But when the boundary of knowledge and theory grows wide, the advan ...[text shortened]... Quine for a bit maybe) and in one of my more positivist moods I'm sure I'll reKant 😉
    Thank you! I need to ponder it for awhile, but it strikes me immediately as being on target. Which means that of late, perhaps, I have been trying to separate the two somewhat artificially—especially since I tend to give great weight to the aesthetic (for lack of a better word) side in how I live (more than half the job).

    I need to, as I say, ponder this awhile before trying to say anything else.

    For some reason that I can’t make clear to myself, your post is making me think of Camus’ The Myth of Sisyphus...hmmm. Maybe it was that word “absurd.”
  12. SubscriberAThousandYoung
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    02 Oct '07 03:541 edit
    A "need" is something one must have in order to avoid some consequence. One can say one needs to eat less and exercise in order to not remain fat, for example. A need is always paired with some consequence.
  13. Cape Town
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    02 Oct '07 06:34
    Originally posted by FreakyKBH
    Part of this thought dealt with the fact that all of man's desires/needs find their satisfaction in objects outside of himself. Hunger-food, thirsty-water, lonely-companionship, amorous-sex, etc. Part of what he was driving at was to contend with the charge that man's desire for God was self-induced.
    Originally posted by FreakyKBH
    I may not be representing it in the intended fashion, more likely along the lines of what makes sense to me. The basic two-part gist is that the origin demans satisfaction from outside and the outside exists--- maybe not solely for the satisfaction of the need, but certainly represents a key aspect of the same.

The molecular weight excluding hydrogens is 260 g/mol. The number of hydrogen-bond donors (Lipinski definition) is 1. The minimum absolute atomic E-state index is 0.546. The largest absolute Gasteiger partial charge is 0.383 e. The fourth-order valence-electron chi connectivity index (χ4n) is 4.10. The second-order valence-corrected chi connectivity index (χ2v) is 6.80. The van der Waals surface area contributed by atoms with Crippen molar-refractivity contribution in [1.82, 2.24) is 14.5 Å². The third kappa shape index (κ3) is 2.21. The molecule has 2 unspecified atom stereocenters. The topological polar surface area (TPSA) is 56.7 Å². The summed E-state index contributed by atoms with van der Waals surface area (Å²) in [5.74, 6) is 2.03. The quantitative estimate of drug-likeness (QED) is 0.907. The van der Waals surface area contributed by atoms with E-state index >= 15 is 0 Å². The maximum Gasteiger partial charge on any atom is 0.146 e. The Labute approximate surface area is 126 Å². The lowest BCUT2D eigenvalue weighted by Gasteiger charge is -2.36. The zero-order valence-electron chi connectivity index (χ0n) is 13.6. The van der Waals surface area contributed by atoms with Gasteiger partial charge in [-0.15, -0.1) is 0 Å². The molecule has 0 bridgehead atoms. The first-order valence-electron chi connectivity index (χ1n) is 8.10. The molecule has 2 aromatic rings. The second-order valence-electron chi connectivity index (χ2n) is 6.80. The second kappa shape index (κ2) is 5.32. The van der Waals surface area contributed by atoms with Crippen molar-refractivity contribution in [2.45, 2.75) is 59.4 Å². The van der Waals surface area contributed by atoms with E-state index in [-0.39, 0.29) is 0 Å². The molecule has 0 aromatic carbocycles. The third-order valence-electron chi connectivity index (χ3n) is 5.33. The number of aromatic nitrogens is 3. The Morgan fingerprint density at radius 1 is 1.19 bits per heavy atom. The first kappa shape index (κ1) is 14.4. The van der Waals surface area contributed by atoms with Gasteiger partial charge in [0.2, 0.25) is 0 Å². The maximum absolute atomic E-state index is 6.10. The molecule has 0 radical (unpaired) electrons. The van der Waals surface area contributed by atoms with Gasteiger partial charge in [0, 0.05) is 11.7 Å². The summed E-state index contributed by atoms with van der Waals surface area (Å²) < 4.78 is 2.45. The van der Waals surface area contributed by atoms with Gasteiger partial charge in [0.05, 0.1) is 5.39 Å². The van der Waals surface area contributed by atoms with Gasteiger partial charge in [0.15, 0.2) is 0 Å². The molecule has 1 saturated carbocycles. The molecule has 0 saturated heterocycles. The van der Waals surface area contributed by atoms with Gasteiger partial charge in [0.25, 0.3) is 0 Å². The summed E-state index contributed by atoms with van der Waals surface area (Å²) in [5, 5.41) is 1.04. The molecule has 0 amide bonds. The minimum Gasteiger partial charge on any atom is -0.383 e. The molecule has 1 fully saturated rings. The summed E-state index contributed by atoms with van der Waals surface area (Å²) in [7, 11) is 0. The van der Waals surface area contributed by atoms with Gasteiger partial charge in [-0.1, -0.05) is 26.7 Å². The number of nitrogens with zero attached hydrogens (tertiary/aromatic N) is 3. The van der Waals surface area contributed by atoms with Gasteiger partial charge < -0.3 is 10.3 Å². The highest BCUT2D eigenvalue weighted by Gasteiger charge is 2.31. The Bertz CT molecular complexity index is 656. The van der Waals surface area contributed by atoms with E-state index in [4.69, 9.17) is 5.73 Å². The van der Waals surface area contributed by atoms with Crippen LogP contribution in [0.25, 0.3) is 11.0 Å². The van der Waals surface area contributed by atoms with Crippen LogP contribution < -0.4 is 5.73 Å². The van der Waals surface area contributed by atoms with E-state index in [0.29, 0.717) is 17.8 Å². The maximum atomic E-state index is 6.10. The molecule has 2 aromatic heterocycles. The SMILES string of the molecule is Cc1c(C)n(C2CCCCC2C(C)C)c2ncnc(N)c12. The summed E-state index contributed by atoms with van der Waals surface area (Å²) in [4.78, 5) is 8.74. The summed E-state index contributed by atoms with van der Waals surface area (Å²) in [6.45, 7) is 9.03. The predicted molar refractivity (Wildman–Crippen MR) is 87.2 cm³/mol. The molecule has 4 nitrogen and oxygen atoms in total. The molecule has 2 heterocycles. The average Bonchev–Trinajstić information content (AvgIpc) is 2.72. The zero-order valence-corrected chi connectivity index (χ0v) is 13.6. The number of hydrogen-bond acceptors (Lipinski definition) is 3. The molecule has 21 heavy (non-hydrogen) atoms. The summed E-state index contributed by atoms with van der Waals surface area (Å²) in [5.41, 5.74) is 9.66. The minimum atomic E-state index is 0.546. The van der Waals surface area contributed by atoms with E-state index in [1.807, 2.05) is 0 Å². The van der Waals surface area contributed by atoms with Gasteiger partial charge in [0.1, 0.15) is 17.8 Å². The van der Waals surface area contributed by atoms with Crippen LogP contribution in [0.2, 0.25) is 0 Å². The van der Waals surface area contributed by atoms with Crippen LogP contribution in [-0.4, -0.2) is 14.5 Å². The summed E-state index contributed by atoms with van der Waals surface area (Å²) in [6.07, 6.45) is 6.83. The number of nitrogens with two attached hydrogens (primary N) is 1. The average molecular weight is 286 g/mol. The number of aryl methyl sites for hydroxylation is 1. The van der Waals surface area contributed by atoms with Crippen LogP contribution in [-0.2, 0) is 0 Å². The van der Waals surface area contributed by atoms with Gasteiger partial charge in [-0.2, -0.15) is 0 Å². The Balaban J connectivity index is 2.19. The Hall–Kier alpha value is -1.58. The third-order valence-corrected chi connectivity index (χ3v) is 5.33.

You seem to be going along several different lines:
    1. Mans need for God is not self-induced.
    2. All of mans needs have a possible existent external satisfaction therefore mans need for God implies the existence of God.

    If I am right about your arguments then both are incorrect.
    1. Needs are self induced whether or not there exists a possible external satisfaction for the need. We don't get hungry because of the existence of food. We get hungry because our bodies are designed to get hungry. We may have evolved to experience hunger due to the need for food that our bodies have but to extend that to the claim that all desires evolved due to a bodies need is going too far.
    2. What satisfies a religious mans need for God is not God himself but the belief in God.

    Not all men feel a need for God in the first place.
  14. Unknown Territories
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    02 Oct '07 15:08
    Originally posted by Starrman
    There's certainly no necessary connection between the requirement of satisfaction for a desire and the existence of an external satisfier. That's like saying because I need sex there must be women. It might be true both that I need sex and that there are women, but it's certainly not a valid argument.
    That's like saying because I need sex there must be women.
    Actually, I think that is exactly the sentiment being raised.

    It might be true both that I need sex and that there are women, but it's certainly not a valid argument.
    To disprove the argument, one would have to produce a need for which there is no satisfaction.
  15. Standard memberNemesio
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    02 Oct '07 15:15
    Originally posted by FreakyKBH
    To disprove the argument, one would have to produce a need for which there is no satisfaction.
    This is a self-fulfilling prophecy. If there were a need for which there
    were no satisfaction, then we would expire as a species. Food, drink,
    exchange of genes: these are all necessities. The 'need' for answers
    is not a 'need' in the truest sense, but a desire. I desire to know how
    the sun stays in the sky, I desire to know how the four seasons work,
    &c..

    If you want a discussion on the topic, then define 'need' concisely. I
    guarantee that, if you define 'need' so broad as to include a 'need for
    a nSupreme Being,' then it will prove trivial to find many, many other
    needs for which there is no satisfaction.

    Nemesio